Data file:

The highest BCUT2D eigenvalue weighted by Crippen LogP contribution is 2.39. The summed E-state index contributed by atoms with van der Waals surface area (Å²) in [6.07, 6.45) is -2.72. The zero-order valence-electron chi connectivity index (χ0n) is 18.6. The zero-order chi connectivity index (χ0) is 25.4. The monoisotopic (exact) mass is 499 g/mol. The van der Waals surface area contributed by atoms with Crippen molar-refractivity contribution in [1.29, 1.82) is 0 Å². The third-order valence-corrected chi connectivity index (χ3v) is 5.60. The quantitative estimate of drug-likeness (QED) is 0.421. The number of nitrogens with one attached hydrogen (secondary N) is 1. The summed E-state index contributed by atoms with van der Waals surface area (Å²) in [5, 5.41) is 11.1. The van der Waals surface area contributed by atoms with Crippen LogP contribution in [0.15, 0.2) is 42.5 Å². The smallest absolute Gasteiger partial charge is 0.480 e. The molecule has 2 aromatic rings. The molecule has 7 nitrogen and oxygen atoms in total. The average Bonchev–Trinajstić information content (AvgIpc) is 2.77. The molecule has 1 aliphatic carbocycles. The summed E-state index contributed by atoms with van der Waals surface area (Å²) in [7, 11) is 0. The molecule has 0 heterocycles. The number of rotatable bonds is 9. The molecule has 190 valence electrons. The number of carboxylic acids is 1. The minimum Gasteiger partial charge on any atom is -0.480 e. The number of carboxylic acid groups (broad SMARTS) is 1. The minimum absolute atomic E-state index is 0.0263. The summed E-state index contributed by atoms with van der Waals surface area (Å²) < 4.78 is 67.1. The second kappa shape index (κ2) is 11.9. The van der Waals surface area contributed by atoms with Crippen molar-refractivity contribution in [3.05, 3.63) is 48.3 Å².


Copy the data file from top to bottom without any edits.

The highest BCUT2D eigenvalue weighted by Crippen LogP contribution is 2.39. The summed E-state index contributed by atoms with van der Waals surface area (Å²) in [6.07, 6.45) is -2.72. The zero-order valence-electron chi connectivity index (χ0n) is 18.6. The zero-order chi connectivity index (χ0) is 25.4. The monoisotopic (exact) mass is 499 g/mol. The van der Waals surface area contributed by atoms with Crippen molar-refractivity contribution in [1.29, 1.82) is 0 Å². The third-order valence-corrected chi connectivity index (χ3v) is 5.60. The quantitative estimate of drug-likeness (QED) is 0.421. The number of nitrogens with one attached hydrogen (secondary N) is 1. The summed E-state index contributed by atoms with van der Waals surface area (Å²) in [5, 5.41) is 11.1. The van der Waals surface area contributed by atoms with Crippen LogP contribution in [0.15, 0.2) is 42.5 Å². The smallest absolute Gasteiger partial charge is 0.480 e. The molecule has 2 aromatic rings. The molecule has 7 nitrogen and oxygen atoms in total. The average Bonchev–Trinajstić information content (AvgIpc) is 2.77. The molecule has 1 aliphatic carbocycles. The summed E-state index contributed by atoms with van der Waals surface area (Å²) in [7, 11) is 0. The molecule has 0 heterocycles. The number of rotatable bonds is 9. The molecule has 190 valence electrons. The number of carboxylic acids is 1. The minimum Gasteiger partial charge on any atom is -0.480 e. The number of carboxylic acid groups (broad SMARTS) is 1. The minimum absolute atomic E-state index is 0.0263. The summed E-state index contributed by atoms with van der Waals surface area (Å²) < 4.78 is 67.1. The second kappa shape index (κ2) is 11.9. The van der Waals surface area contributed by atoms with Crippen molar-refractivity contribution in [3.05, 3.63) is 48.3 Å².